The problems facing our government are not just leadership, although our political leaders do influence the way we seek answers to our problems. I think the most important sources of current problems are institutional rather than personal.
The U.S. Constitution sets up an important balance of power with checks built into the restraints of one part of our government over another part.
For example, our president is commander in chief of all our military forces, yet he does not have the power to declare war. Only the Congress can declare war. Yet Congress has not declared war since Dec. 8, 1941. The president can lead us into police actions like Korea or Vietnam, and Congress votes the money for our troops in those actions.
I believe Congress should take back its war-declaring power and tell the president that Congress insists on its original Constitutional oversight of the executive branch. It should require him to follow President Roosevelt’s example of requesting a declaration of war, giving Congress the task of debating the issue fully before putting our country on a wartime basis and authorizing the sending of our military into harm’s way.
Further, police actions should not be the sole responsibility of the United States and our allies. Instead, I suggest that the U.S. should take a long hard look at the charter of the United Nations. That basic document created only one organ that could pass law-like decisions that must be obeyed: The UN Security Council.
That council can make recommendations but only its decisions must be obeyed. To enforce those decisions, the U.N. Charter provides that member states of the U.N. should set aside earmarked troops, to be led by top officers from the big five permanent members: Russia, China, France, Great Britain and the U.S. Those big five all have veto power, so no action could ever be taken by the U.N. peacekeeping troops against them.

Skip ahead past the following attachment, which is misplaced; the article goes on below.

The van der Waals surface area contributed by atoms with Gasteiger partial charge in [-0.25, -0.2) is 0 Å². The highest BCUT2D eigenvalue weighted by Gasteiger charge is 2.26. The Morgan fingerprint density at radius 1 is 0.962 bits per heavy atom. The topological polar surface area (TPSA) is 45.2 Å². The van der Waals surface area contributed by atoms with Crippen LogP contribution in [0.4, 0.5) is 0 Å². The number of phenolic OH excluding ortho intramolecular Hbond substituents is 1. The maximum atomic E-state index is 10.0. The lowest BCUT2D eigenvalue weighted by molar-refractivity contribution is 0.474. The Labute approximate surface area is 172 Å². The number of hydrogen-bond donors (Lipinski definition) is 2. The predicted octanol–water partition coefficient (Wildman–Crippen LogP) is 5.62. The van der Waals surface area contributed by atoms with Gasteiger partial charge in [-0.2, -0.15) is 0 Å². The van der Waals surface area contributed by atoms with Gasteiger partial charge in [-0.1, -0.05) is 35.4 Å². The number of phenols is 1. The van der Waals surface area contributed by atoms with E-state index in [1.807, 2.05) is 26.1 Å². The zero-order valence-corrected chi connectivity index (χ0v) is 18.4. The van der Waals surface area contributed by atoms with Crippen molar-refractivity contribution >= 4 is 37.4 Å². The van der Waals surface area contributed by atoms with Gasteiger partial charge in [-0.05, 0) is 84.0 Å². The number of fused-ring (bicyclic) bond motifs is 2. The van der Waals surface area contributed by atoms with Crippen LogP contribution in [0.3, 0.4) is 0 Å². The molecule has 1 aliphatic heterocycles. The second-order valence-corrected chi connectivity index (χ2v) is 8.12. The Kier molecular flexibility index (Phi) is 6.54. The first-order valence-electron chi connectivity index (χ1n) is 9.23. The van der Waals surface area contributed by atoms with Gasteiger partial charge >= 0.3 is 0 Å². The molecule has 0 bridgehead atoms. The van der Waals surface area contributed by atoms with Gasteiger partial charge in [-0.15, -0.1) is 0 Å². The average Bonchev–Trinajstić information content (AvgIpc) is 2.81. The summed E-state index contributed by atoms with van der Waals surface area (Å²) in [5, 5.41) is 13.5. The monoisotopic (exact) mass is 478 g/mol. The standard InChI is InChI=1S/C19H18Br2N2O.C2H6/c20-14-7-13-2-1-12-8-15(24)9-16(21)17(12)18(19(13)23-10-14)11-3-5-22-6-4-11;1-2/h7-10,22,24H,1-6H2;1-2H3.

The veto was inserted into the U.N. Charter at the insistence of the United States. We did not want the U.S. to fail to ratify the U.N. Charter the same way we failed to join the former League of Nations created at the end of World War I.
The earmarked troops would not be a standing U.N. army. Components would remain as part of local military establishments. They would be mobilized only after the U.N. Security Council called them into action.
These U.N. troops were never established. Reason: Cold War distrust between the U.S. and the USSR.
NATO was created to prevent further Soviet military moves into western countries of Europe and elsewhere. The Soviets created the Warsaw Pact as a response to NATO. It no longer exists.
I think the recent invasion by Russian troops into Georgia shows how little leverage we have to stop Russian military actions we don’t like. Since Russians seem to see NATO as an enemy organization, I do not see any possibility of Russia joining NATO.
I realize that the possibility of U.N. military cooperation is not likely. But I do believe that we should begin to think about looking at that unused part of the U.N. Charter that could be examined to see if it might be brought back to life.
I believe the next president’s greatest problems may not mainly involve military situations like Iraq or Afghanistan, though finding a way to end those two conflicts will certainly involve much of his concern. We face a major economic crisis.
Our national debt is now more than $9.6 trillion. The president and Congress seem to ignore the problem of payback. For years, our government has not had enough income from taxes to pay the expenses of all governmental operations. Politicians seem to like cutting taxes while not cutting an equal amount of expenditures and our debt increases daily.
Soon, when baby boomers retire, Social Security might not have enough income to cover payments. Medicare expenses will also increase as we grow older. We thus have an immediate and a near future economic crises that could be devastating.
I suggest the next president might propose a commission to study our governmental structure like the Hoover Commission, which studied our government from 1947 to 1949 and 1953 to 1955. This commission could examine the possible long-term consequences of our military and economic problems.
Tom Nichols is a retired college professor who lives in Gainesville. His column appears frequently and on gainesvilletimes.com.